Typhoid vaccine protects younger children: study
By Gene Emery
BOSTON (Reuters) - GlaxoSmithKline's Typherix vaccine shields children as young as 2 from typhoid fever, and widespread vaccination can even protect people who have not been given the shot, according to a study published on Wednesday.
The test, conducted in two wards of an Indian slum where about 60,000 people live, was designed to see how well the Vi-type vaccine works in youngsters age 2 to 5.
Doubt about its effectiveness in this younger age group is one reason the shots, which cost as little as 50 cents, are not widely given to prevent typhoid. The potentially deadly disease comes from contaminated food and water, and kills 216,000 to 600,000 people worldwide each year.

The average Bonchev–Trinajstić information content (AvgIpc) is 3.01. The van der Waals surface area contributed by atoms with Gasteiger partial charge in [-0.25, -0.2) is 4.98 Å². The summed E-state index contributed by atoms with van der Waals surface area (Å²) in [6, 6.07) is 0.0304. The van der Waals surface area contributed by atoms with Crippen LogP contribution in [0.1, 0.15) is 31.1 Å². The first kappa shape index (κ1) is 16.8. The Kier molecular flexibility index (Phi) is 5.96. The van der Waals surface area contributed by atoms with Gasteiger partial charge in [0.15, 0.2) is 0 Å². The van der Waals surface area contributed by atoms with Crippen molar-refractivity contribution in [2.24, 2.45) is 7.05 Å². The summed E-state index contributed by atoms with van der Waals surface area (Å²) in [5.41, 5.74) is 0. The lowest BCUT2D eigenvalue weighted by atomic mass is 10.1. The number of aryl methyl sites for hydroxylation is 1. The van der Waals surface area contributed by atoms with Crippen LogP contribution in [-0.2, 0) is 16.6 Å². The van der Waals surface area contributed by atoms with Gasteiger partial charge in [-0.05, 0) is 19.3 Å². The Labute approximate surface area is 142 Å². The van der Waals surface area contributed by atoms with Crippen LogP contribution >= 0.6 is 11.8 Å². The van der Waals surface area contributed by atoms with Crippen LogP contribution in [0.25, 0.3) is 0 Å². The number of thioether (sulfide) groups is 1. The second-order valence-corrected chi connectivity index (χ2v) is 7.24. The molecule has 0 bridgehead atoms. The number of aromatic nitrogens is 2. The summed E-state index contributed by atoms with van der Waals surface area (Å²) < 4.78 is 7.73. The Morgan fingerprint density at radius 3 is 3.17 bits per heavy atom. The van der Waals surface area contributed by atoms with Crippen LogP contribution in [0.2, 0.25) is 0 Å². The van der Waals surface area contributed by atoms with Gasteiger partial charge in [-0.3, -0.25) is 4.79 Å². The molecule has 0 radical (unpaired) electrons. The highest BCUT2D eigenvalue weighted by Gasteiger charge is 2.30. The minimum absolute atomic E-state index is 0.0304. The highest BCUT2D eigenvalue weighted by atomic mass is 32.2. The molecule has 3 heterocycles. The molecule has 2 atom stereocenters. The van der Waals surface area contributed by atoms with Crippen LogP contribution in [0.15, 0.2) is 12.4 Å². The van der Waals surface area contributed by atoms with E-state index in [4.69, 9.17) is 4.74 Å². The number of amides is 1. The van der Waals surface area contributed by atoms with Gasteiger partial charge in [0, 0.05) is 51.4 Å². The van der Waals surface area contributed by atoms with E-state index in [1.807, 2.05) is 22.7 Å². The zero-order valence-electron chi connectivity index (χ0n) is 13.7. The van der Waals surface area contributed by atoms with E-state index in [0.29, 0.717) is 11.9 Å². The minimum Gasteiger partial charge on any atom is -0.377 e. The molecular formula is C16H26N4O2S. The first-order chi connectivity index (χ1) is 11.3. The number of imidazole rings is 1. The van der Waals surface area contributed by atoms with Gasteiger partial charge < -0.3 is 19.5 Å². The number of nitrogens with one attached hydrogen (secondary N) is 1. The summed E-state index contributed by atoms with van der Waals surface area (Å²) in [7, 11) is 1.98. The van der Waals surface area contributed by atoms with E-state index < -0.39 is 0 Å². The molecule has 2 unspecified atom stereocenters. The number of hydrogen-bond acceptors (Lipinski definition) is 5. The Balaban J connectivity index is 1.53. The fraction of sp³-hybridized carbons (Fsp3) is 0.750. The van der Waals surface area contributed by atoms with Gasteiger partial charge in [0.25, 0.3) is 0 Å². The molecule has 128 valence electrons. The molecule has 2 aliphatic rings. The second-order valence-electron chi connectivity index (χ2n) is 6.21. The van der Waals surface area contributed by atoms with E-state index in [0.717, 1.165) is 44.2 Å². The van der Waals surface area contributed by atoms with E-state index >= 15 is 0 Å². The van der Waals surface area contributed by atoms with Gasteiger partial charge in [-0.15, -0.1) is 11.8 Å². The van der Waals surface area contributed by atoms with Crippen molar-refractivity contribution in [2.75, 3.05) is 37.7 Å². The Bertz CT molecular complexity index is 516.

At the end of 2004, 37,673 children and adults were inoculated with Typherix or, for comparison purposes, GlaxoSmithKline's Havrix vaccine for hepatitis A. Several companies make the typhoid vaccine.
It worked in 61 percent of the people exposed to the disease, said the team led by Dr. Dipika Sur of the National Institute of Cholera and Enteric Diseases in Kolkata, India.
It was most effective in children under 5, where the protection rate was 80 percent.
"This protection for children under the age of 5 years is important because this age group has been shown to be at high risk for typhoid fever in many areas where the disease is endemic," the researchers wrote in the New England Journal of Medicine.
The protection level dropped to 56 percent for 5- to 14-year-olds, and was 46 percent for those 15 and over. Continued...